Adobe Flash

Adobe Flash is a multimedia platform originally acquired by Macromedia and currently developed and distributed by Adobe Systems. Since its introduction in 1996, Flash has become a popular method for adding animation and interactivity to web pages. Flash is commonly used to create animation, advertisements, and various web page components, to integrate video into web pages, and more recently, to develop rich Internet applications. Flash can manipulate vector and raster graphics and supports bidirectional streaming of audio and video. It contains a scripting language called ActionScript. Several software products, systems, and devices are able to create or display Flash content, including Adobe Flash Player, which is available free for most common web browsers, some mobile phones and for other electronic devices (using Flash Lite). The Adobe Flash Professional multimedia authoring program is used to create content for the Adobe Engagement Platform, such as web applications, games and movies, and content for mobile phones and other embedded devices.

Adobe Flash (previously called Macromedia Flash) is a multimedia platform originally acquired by Macromedia and currently developed and distributed by Adobe Systems. Since its introduction in 1996, Flash has become a popular method for adding animation and interactivity to web pages. Flash is commonly used to create animation, advertisements, and various web page components, to integrate video into web pages, and more recently, to develop rich Internet applications.


Flash can manipulate vector and raster graphics and supports bidirectional streaming of audio and video. It contains a scripting language called ActionScript. Several software products, systems, and devices are able to create or display Flash content, including Adobe Flash Player, which is available free for most common web browsers, some mobile phones and for other electronic devices (using Flash Lite). The Adobe Flash Professional multimedia authoring program is used to create content for the Adobe Engagement Platform, such as web applications, games and movies, and content for mobile phones and other embedded devices.


Files in the SWF format, traditionally called "ShockWave Flash" movies, "Flash movies" or "Flash games", usually have a .swf file extension and may be an object of a web page, strictly "played" in a standalone Flash Player, or incorporated into a Projector, a self-executing Flash movie (with the .exe extension in Microsoft Windows or .hqx for Macintosh). Flash Video files have a .flv file extension and are either used from within .swf files or played through a flv aware player, such as (VLC), or QuickTime and Windows Media Player with external codecs added.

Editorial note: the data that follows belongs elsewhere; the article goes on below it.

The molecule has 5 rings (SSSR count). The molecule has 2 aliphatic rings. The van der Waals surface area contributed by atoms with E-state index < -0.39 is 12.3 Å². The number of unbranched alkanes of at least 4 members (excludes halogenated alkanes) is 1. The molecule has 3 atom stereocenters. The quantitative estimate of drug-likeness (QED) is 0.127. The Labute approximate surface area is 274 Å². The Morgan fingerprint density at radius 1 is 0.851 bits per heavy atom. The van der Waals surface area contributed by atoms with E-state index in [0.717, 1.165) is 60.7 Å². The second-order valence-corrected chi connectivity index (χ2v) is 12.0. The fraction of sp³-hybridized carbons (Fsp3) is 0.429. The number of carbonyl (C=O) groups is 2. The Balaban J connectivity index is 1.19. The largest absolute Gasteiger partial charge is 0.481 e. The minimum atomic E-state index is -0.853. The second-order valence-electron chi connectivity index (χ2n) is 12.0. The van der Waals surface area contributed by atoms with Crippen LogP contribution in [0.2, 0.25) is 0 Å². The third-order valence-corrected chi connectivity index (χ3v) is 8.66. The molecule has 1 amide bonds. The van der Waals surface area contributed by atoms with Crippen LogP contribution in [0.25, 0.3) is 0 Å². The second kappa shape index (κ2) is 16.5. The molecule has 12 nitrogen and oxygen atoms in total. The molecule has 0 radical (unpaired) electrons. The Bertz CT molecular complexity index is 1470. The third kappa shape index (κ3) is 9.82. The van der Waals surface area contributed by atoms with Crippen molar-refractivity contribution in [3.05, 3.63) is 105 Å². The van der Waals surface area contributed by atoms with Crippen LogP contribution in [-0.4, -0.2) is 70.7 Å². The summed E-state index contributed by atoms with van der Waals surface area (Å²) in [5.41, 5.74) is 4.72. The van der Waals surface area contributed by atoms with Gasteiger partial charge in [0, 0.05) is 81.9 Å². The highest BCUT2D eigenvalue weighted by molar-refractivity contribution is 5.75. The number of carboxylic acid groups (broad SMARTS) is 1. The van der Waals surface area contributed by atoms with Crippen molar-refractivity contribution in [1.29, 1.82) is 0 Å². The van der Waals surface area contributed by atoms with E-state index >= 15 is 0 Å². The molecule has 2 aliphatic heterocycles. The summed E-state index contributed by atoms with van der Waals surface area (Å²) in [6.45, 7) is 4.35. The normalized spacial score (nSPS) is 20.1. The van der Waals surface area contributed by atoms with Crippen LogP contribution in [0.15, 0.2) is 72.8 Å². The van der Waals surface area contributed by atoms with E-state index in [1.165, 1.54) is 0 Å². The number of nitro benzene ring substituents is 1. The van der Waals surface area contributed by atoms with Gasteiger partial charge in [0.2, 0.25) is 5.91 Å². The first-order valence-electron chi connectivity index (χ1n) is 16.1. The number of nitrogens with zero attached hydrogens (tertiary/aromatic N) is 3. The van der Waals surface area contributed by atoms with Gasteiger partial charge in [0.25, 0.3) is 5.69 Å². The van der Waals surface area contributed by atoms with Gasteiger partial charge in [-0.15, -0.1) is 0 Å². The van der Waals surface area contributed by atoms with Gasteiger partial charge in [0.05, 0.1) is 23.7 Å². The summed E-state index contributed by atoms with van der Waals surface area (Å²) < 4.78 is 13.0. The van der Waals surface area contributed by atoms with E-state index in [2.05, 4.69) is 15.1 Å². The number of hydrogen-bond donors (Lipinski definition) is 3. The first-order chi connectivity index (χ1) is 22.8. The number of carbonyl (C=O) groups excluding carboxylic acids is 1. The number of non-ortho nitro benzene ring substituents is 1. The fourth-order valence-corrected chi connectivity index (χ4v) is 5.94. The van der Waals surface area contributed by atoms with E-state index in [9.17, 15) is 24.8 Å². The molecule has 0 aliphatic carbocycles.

Flash can be used to embed video in web pages, a feature available since Flash Player version 6. The technique is to create a flash file (.swf) that acts as a player for the video file. This is the basis for many popular video sites, including YouTube and Google Video. The actual video file is either an FLV or H.264 file; both can easily be played by generic videoplayer software. However, getting browsers to display video is still a platform specific issue due to lack of a common video format, and the subject of a web standard for video is a heated debate. Using Flash has the advantage of Flash Player's wide distribution, but as this is proprietary technology for which there is no real alternative, it also makes multimedia embedded in this way notoriously difficult to access for non-users of the Flash Player, particularly if the location of the multimedia file is moved out of the HTML.


Flash movies can run in browsers with the proper Flash player installed, although it is important to note that Flash movies cannot run within an e-mail client. Outlook, Gmail, Hotmail, etc., cannot run flash movies within an e-mail. Movies must be linked from the message so that a new browser window opens up. Flash has the ability from here to determine if the browser has the correct player installed and whether or not to display the movie, or an alternate message if the user does not have Flash.


Flash Video (.flv files) is a container format, meaning that it is not a video format in itself, but can contain other formats. The video in Flash is encoded in H.263, and starting with Flash player 8, it may alternatively be encoded in VP6. The audio is in MP3. The use of VP6 is common in many companies, because of the large adoption rates of Flash Player 8 and Flash Player 9.


On August 20, 2007, Adobe announced on its blog that with Update 3 of Flash Player 9, Flash Video will also support the MPEG-4 international standard. Specifically, Flash Player will have support for video compressed in H.264 (MPEG-4 Part 10), audio compressed using AAC (MPEG-4 Part 3), the MP4, M4V, M4A, 3GP and MOV multimedia container formats (MPEG-4 Part 14), 3GPP Timed Text specification (MPEG-4 Part 17) which is a standardized subtitle format and partial parsing support for the 'ilst' atom which is the ID3 equivalent iTunes uses to store metadata. Adobe also announced that they will be gradually moving away from the proprietary FLV format to the standard MP4 format owing to functional limits with the FLV structure when streaming H.264. The final release of the Flash Player supporting MPEG-4 had become available in Fall 2007


http://www.adobe.com/products/flash

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